For the very wise, they might never even experience the “anger” part of the equation.  For others, they might never escape it.  Most people linger somewhere in the middle—they get angry, then they cool down, then they start (at least striving toward) forgiving.

Something important to note:  Anger is rooted in fear.  You might recall I mentioned that anger triggers the fight-or-flight response—this is because anger is, primarily, an emotion of the threatened.  Somehow, in some way, an angry character feels under attack.  It doesn’t have to be their life—their reputation, a relationship they cherish, a carefully woven web of lies, or whatever else they hold dear is under siege and they are desperate to protect it.  Anger is the last-ditch attempt to save something; it’s a last resort.  The reaction of someone who’s at the end of their rope and has no other way of coping with the situation.

Anger is desperate, and afraid, and chaotic.  It’s painful and frightening and ugly.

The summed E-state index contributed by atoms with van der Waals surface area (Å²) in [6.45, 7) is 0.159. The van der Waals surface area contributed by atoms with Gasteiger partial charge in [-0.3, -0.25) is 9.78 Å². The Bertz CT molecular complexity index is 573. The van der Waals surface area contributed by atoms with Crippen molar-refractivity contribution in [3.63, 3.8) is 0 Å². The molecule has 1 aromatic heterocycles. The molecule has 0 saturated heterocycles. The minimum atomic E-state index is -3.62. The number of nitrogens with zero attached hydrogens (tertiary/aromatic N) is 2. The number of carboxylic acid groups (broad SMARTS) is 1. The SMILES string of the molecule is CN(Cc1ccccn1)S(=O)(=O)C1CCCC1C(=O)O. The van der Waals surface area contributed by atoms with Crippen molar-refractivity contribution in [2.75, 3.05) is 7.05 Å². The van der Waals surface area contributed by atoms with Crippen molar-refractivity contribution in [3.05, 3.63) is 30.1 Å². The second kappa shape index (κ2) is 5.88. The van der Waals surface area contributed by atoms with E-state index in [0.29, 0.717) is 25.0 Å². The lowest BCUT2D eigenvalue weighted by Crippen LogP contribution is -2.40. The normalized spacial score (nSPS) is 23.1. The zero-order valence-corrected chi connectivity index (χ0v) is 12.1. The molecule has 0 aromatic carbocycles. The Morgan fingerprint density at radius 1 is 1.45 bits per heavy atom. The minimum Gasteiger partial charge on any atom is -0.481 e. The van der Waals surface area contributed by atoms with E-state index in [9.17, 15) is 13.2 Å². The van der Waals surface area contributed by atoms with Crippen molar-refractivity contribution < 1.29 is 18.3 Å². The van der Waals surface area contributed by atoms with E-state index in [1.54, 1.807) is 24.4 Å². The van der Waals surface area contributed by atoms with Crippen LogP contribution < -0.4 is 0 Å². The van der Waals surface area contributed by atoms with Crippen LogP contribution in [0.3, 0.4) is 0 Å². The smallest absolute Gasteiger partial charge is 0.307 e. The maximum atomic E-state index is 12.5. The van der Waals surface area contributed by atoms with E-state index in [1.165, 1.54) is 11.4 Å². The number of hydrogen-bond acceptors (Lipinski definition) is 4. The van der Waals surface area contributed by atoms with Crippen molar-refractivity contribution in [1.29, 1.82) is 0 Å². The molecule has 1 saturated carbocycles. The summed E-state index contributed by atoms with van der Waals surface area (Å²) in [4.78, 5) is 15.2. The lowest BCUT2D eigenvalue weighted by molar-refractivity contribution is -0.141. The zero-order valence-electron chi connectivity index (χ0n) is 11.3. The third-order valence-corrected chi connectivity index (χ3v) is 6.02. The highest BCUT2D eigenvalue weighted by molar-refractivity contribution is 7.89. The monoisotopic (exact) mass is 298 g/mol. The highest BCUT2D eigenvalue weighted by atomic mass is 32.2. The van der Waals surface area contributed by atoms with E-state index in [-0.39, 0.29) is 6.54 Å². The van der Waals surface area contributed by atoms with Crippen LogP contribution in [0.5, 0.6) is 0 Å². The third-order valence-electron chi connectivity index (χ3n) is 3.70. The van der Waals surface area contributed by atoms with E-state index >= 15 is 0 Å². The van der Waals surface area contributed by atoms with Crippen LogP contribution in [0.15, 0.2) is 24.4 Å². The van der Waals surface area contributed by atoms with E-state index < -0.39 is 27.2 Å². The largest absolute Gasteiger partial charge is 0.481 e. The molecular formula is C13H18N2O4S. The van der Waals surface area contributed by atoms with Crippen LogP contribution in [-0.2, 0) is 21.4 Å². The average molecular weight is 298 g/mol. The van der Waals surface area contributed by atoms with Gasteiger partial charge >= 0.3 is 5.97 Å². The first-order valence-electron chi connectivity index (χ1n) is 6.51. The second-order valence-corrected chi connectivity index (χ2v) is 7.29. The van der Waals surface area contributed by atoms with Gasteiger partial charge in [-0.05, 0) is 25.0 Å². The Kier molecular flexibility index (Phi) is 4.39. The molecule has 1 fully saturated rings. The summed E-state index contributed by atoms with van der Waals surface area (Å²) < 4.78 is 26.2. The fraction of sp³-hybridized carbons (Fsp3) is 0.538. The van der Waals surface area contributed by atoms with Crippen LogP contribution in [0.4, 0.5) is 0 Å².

Remember that the average person, after blowing their lid, usually feels a fair amount of guilt or shame.  Some, so afraid of expressing anger, go straight to guilt or shame and skip anger completely.

Let your character’s personality guide you.  How do they react?  Don’t put thoughts into their head—just do your best to capture their emotion on the page.

And don’t forget:  Your ultimate goal is not just to convey the emotion of the character, it’s to make the reader feel it.  When the reader feels furious with one character for slighting another, then you’ve done your job, and you’ve done it damn well.


What’s your favorite way to describe anger on the page?  What words or phrases get your point across most clearly?


  • Asifur

    Thanks for a great piece of work there maam

    • Eve Jacob

      You’re very welcome–thanks for reading!